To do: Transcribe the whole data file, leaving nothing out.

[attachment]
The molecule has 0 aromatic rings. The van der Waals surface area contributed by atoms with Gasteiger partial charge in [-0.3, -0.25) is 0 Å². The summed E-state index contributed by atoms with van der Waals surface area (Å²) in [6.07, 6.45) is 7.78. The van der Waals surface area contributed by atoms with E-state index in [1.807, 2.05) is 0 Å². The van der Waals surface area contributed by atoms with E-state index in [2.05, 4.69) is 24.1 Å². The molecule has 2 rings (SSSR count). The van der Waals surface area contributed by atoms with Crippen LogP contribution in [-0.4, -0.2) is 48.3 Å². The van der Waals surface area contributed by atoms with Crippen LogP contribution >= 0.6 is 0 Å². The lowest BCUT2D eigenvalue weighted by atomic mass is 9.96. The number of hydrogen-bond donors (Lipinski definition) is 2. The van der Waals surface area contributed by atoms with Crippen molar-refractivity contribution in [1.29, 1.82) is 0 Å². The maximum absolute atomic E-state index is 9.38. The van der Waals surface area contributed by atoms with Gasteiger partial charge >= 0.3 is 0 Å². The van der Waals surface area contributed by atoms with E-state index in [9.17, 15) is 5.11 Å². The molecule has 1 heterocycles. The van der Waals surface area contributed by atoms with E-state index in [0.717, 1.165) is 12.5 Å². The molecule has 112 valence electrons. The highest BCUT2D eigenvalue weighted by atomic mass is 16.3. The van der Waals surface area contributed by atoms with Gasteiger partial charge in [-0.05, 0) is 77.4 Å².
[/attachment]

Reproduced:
The molecule has 0 aromatic rings. The van der Waals surface area contributed by atoms with Gasteiger partial charge in [-0.3, -0.25) is 0 Å². The summed E-state index contributed by atoms with van der Waals surface area (Å²) in [6.07, 6.45) is 7.78. The van der Waals surface area contributed by atoms with E-state index in [1.807, 2.05) is 0 Å². The van der Waals surface area contributed by atoms with E-state index in [2.05, 4.69) is 24.1 Å². The molecule has 2 rings (SSSR count). The van der Waals surface area contributed by atoms with Crippen LogP contribution in [-0.4, -0.2) is 48.3 Å². The van der Waals surface area contributed by atoms with Crippen LogP contribution >= 0.6 is 0 Å². The lowest BCUT2D eigenvalue weighted by atomic mass is 9.96. The number of hydrogen-bond donors (Lipinski definition) is 2. The van der Waals surface area contributed by atoms with Crippen molar-refractivity contribution in [1.29, 1.82) is 0 Å². The maximum absolute atomic E-state index is 9.38. The van der Waals surface area contributed by atoms with Gasteiger partial charge >= 0.3 is 0 Å². The van der Waals surface area contributed by atoms with E-state index in [9.17, 15) is 5.11 Å². The molecule has 1 heterocycles. The van der Waals surface area contributed by atoms with E-state index in [0.717, 1.165) is 12.5 Å². The molecule has 112 valence electrons. The highest BCUT2D eigenvalue weighted by atomic mass is 16.3. The van der Waals surface area contributed by atoms with Gasteiger partial charge in [-0.05, 0) is 77.4 Å².